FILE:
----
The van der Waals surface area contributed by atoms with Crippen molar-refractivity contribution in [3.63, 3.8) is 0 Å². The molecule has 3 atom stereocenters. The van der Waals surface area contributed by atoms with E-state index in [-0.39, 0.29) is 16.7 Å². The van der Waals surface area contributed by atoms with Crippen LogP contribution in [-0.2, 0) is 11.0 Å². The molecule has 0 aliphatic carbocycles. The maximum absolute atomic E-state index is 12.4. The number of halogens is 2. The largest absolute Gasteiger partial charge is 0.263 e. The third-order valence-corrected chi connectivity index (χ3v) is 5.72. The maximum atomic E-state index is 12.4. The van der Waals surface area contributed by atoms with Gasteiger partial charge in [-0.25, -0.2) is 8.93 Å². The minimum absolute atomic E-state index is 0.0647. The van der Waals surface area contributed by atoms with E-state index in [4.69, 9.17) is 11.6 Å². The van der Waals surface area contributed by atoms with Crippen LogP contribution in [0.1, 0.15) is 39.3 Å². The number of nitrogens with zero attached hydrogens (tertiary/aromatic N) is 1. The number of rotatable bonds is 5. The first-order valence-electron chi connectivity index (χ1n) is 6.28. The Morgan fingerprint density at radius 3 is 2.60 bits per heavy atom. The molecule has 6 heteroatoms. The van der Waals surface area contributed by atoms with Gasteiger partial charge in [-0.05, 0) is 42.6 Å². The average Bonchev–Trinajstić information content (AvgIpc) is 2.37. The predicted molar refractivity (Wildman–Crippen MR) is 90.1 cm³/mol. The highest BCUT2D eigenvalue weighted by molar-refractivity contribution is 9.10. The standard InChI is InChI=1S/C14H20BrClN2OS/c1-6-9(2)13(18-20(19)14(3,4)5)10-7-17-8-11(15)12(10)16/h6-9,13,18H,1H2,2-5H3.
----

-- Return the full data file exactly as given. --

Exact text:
The van der Waals surface area contributed by atoms with Crippen molar-refractivity contribution in [3.63, 3.8) is 0 Å². The molecule has 3 atom stereocenters. The van der Waals surface area contributed by atoms with E-state index in [-0.39, 0.29) is 16.7 Å². The van der Waals surface area contributed by atoms with Crippen LogP contribution in [-0.2, 0) is 11.0 Å². The molecule has 0 aliphatic carbocycles. The maximum absolute atomic E-state index is 12.4. The number of halogens is 2. The largest absolute Gasteiger partial charge is 0.263 e. The third-order valence-corrected chi connectivity index (χ3v) is 5.72. The maximum atomic E-state index is 12.4. The van der Waals surface area contributed by atoms with Gasteiger partial charge in [-0.25, -0.2) is 8.93 Å². The minimum absolute atomic E-state index is 0.0647. The van der Waals surface area contributed by atoms with E-state index in [4.69, 9.17) is 11.6 Å². The van der Waals surface area contributed by atoms with Crippen LogP contribution in [0.1, 0.15) is 39.3 Å². The number of nitrogens with zero attached hydrogens (tertiary/aromatic N) is 1. The number of rotatable bonds is 5. The first-order valence-electron chi connectivity index (χ1n) is 6.28. The Morgan fingerprint density at radius 3 is 2.60 bits per heavy atom. The molecule has 6 heteroatoms. The van der Waals surface area contributed by atoms with Gasteiger partial charge in [-0.05, 0) is 42.6 Å². The average Bonchev–Trinajstić information content (AvgIpc) is 2.37. The predicted molar refractivity (Wildman–Crippen MR) is 90.1 cm³/mol. The highest BCUT2D eigenvalue weighted by molar-refractivity contribution is 9.10. The standard InChI is InChI=1S/C14H20BrClN2OS/c1-6-9(2)13(18-20(19)14(3,4)5)10-7-17-8-11(15)12(10)16/h6-9,13,18H,1H2,2-5H3.